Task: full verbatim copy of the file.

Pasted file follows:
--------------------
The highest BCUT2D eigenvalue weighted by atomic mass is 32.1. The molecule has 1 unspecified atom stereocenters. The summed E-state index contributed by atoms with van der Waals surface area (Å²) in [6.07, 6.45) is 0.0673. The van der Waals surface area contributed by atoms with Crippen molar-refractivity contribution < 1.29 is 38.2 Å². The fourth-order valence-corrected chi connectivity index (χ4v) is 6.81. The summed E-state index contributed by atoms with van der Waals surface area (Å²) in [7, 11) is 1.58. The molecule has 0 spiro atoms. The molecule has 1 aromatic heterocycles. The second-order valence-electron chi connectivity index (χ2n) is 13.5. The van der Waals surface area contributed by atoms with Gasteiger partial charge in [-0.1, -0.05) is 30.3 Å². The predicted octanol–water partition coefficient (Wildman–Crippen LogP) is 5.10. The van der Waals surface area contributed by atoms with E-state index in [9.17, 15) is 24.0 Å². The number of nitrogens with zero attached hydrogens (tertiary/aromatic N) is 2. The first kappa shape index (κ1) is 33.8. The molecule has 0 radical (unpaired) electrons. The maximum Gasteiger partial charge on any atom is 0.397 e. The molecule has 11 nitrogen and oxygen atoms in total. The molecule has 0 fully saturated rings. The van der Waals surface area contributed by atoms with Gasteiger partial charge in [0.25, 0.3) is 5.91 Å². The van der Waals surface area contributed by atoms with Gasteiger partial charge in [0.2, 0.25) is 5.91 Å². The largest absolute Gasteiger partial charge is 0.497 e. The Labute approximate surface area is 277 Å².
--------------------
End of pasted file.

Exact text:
The highest BCUT2D eigenvalue weighted by atomic mass is 32.1. The molecule has 1 unspecified atom stereocenters. The summed E-state index contributed by atoms with van der Waals surface area (Å²) in [6.07, 6.45) is 0.0673. The van der Waals surface area contributed by atoms with Crippen molar-refractivity contribution < 1.29 is 38.2 Å². The fourth-order valence-corrected chi connectivity index (χ4v) is 6.81. The summed E-state index contributed by atoms with van der Waals surface area (Å²) in [7, 11) is 1.58. The molecule has 0 spiro atoms. The molecule has 1 aromatic heterocycles. The second-order valence-electron chi connectivity index (χ2n) is 13.5. The van der Waals surface area contributed by atoms with Gasteiger partial charge in [-0.1, -0.05) is 30.3 Å². The predicted octanol–water partition coefficient (Wildman–Crippen LogP) is 5.10. The van der Waals surface area contributed by atoms with E-state index in [9.17, 15) is 24.0 Å². The number of nitrogens with zero attached hydrogens (tertiary/aromatic N) is 2. The first kappa shape index (κ1) is 33.8. The molecule has 0 radical (unpaired) electrons. The maximum Gasteiger partial charge on any atom is 0.397 e. The molecule has 11 nitrogen and oxygen atoms in total. The molecule has 0 fully saturated rings. The van der Waals surface area contributed by atoms with Gasteiger partial charge in [0.25, 0.3) is 5.91 Å². The van der Waals surface area contributed by atoms with Gasteiger partial charge in [0.2, 0.25) is 5.91 Å². The largest absolute Gasteiger partial charge is 0.497 e. The Labute approximate surface area is 277 Å².